One of the best meteor showers of the year will unleash up to 100 shooting stars an hour as it reaches its peak this week, astronomers have said.
All through this week, the Perseid meteor shower will blaze across the sky as our planet flies through a cloud of dust from a comet.
The shower will peak between 11 and 13 August, according to Royal Museums Greenwich.
You won’t need binoculars or a telescope to watch, astronomy experts say (weather permitting).
The meteors occur yearly between 17 July and 24 August, but reach their peak this week.
The event, one of the high points in the celestial calendar, occurs as the Earth ploughs through dusty debris left by Comet Swift-Tuttle.
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The meteors, mostly no bigger than a grain of sand, burn up as they hit the atmosphere at 36 miles per second to produce a shooting stream of light in the sky.
Peak temperatures can reach anywhere from 1,648C to 5,537C as they speed across the sky.
The meteors are called Perseids because they seem to dart out of the constellation Perseus.
To make the best of the Perseids, observers should avoid built-up areas and try to find an unobstructed view to the east, experts suggest.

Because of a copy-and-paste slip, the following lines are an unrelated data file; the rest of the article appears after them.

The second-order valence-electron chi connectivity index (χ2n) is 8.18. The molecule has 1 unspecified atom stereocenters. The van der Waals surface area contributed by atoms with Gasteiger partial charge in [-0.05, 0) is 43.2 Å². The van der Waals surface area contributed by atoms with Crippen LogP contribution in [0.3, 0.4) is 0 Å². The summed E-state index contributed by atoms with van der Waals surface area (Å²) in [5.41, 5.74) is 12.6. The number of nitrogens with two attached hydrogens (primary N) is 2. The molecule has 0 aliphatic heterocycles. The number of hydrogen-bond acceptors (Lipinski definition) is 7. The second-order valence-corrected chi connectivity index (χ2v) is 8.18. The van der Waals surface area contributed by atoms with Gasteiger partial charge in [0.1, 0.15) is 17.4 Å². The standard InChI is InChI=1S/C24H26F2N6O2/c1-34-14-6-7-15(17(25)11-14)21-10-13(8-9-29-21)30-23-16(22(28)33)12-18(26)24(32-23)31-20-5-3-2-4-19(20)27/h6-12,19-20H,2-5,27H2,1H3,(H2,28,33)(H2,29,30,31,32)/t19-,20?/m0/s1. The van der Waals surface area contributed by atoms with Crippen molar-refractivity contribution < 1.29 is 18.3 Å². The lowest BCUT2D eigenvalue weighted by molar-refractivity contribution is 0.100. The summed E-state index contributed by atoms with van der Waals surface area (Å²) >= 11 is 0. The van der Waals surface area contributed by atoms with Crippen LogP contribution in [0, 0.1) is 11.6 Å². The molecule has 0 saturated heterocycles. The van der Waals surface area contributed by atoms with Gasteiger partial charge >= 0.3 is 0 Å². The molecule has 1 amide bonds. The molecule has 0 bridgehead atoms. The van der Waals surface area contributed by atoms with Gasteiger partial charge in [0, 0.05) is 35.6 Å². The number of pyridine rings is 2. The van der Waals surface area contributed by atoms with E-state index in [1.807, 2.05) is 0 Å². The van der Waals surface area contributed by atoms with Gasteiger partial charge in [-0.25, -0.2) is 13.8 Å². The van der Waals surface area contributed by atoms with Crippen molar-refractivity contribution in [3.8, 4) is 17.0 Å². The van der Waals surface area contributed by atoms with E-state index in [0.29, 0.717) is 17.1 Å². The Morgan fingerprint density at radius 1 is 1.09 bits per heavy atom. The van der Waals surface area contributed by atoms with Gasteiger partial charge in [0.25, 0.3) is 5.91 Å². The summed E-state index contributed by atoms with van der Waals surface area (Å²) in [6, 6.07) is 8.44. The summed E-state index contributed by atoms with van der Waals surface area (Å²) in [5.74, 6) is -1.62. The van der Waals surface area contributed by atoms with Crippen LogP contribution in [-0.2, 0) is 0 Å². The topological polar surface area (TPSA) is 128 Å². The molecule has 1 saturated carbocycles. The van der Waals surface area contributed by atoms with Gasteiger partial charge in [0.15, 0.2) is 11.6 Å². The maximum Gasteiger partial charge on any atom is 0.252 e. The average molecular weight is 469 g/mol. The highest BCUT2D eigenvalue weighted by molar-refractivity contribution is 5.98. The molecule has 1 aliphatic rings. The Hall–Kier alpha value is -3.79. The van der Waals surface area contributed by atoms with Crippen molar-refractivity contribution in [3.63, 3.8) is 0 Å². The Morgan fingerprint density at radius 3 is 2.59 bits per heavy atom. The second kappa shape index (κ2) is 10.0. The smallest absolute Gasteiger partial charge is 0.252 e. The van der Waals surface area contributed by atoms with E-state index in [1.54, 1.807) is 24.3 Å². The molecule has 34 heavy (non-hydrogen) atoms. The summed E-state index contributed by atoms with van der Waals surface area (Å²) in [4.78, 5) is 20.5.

Royal Museums Greenwich suggests wannabe viewers should try to minimise the amount of light affecting their view.
An astronomer at the Greenwich Royal Observatory advises: “Reduce the amount of light pollution in your field of view. This could mean heading out to the countryside, a nearby park or even do something as simple as turning your back to street lamps if you are not able to go anywhere.
“Give your eyes at least 15 minutes to adjust to the dark so that you can catch more of the fainter meteors – this does mean that you should not look at your phone!
“Meteors can appear in any part of the sky so the more sky you can see the better. Find an area with a clear view of the horizon and away from trees and buildings.”
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Such shooting stars are formed when pieces break off comets in the heat of the sun.
If the debris ends up in Earth’s atmosphere, it can slam into our atmosphere, creating shooting stars visible from the ground.